Is the Annual Performance Review the Goof-Off's Best Friend?
No drumroll today. We'll go straight to the quote:
"If you want to get rid of the obnoxious goof-offs in government, you first have to get rid of the annual performance appraisal. You read that correctly: Abolish the yearly personnel review."
This radical proposal appears in the January edition of "Bob Behn's Public Management Report, " in which Robert D. Behn , a lecturer at Harvard University's Kennedy School of Government and a longtime public policy analyst, makes the case that annual performance reviews undermine agencies' ability to fire truly bad employees.
Behn argues that most agency managers have only two choices when trying to fire employees who don't pull their weight: Launch an all-out attack using the full powers of the personnel system, or shrug off their lackluster performance and give the employee a passing grade, such as "meets expectations" or "satisfactory."
Agency managers are not dumb or incompetent in their handling of poor performers, but they understand that there is only so much time in the week, the month and the year, Behn says. Managers can focus on a few important problems and try to make a difference on behalf of taxpayers, or they can go to war with employees who know the workplace rules and are "willing and able to use them" to protect their jobs, Behn writes.
Getting rid of a problem employee usually doesn't make the manager's list of priorities, and so the poor performer's personnel folder accumulates a long string of "meets expectations," Behn says. When a new manager takes over and wants to get rid of the bad worker, the personnel folder thwarts the new boss by making it impossible to saw off the deadwood, Behn concludes.
Behn knows his idea of abolishing the annual ritual probably won't win many converts. The civil service system has been built around the idea of merit and due process, and eliminating job performance appraisals probably wouldn't get much support from personnel officials, employment lawyers, union leaders or members of Congress.
If anything, annual job ratings seem likely to take on even more importance in the government in coming years.
The Defense and Homeland Security departments view performance evaluations as a critical part of their new pay-for-performance systems. The Pentagon, for example, plans to make written evaluations a part of the official record used in making decisions on pay raises and promotions.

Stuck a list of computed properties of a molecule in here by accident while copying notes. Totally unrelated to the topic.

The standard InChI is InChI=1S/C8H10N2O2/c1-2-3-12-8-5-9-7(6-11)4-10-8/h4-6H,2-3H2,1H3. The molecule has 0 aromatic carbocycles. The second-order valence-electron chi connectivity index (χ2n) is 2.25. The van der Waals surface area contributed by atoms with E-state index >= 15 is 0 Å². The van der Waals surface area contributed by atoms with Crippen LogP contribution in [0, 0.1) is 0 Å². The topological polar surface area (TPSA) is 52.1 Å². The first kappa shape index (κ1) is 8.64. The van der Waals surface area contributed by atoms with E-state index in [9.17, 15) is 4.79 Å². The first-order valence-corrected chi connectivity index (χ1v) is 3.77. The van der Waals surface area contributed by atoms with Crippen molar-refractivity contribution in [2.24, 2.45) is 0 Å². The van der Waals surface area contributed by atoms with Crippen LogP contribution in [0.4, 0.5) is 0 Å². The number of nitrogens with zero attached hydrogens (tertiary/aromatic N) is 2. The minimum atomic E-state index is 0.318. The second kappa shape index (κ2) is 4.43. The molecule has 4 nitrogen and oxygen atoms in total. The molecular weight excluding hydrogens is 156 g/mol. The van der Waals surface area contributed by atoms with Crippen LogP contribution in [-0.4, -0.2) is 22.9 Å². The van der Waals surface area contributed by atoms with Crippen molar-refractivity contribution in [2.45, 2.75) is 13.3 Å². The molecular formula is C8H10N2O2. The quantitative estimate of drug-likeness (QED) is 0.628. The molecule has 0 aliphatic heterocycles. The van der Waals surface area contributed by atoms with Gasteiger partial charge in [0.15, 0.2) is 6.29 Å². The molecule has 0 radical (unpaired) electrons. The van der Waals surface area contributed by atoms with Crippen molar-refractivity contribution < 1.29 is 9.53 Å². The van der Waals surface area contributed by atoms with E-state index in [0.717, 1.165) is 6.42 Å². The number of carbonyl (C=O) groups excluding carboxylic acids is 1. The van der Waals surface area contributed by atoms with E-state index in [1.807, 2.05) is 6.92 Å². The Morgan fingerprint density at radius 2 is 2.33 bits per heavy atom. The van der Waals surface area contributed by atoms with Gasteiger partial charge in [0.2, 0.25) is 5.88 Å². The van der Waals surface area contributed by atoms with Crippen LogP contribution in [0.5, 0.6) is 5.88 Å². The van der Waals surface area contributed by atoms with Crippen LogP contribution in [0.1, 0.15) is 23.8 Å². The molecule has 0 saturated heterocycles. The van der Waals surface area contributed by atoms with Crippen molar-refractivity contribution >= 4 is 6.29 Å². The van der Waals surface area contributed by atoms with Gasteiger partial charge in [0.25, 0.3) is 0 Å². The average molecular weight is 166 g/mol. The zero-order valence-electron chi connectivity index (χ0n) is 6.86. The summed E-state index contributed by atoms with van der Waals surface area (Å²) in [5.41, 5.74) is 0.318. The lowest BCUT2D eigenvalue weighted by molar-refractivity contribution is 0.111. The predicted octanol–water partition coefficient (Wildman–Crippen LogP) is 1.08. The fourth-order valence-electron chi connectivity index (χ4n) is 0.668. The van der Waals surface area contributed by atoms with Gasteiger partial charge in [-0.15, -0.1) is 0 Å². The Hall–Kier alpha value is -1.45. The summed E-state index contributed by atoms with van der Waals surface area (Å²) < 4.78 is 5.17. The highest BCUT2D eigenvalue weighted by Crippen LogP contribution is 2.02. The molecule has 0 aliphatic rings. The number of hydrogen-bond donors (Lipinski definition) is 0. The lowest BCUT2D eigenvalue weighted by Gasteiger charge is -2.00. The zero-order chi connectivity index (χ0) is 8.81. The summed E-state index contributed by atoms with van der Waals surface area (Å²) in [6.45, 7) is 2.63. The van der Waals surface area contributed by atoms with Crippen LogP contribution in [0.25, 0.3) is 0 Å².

Bush administration officials contend that rules demanding a more rigorous evaluation process will help hold more managers accountable for the performance of their employees and organizations. In their view, the new emphasis on job ratings will prompt managers to hold more conversations with their employees about performance-related issues.
But Behn suggests that the annual personnel appraisal wastes time and has had a pernicious effect by helping goof-offs hang on to their jobs. He would modify the system so that managers could put commendations, critiques or nothing in employee personnel files.
Over time, an empty personnel folder "would itself be damning evidence of incompetence," Behn writes.
There's no good estimate of how many poor performers are on the federal payroll. Although most experts say the number is relatively small, they agree that their impact can be substantial, because it takes only one bad apple to spoil a workplace.
In an interview, Behn acknowledged that his idea is not perfect. "But I think mindlessly pursuing this practice has a significant consequence. The insulation of poor performers against being fired is, by definition, a bad policy."
As for his proposal, Behn added, "I suspect all sorts of people will get annoyed at this, but it would be nice if someone really tried it."
Next Stop, Cleveland
Michael D. Dovilla , executive director of the Chief Human Capital Officers Council, is returning to Cleveland, his home town, and plans to continue in public service, the Office of Personnel Management said.
Dovilla, who previously worked for Sen. George V. Voinovich (R-Ohio), is the first executive director of the interagency council, created by Congress in 2002 to help set federal workforce policies. Its membership includes top personnel chiefs from 24 agencies.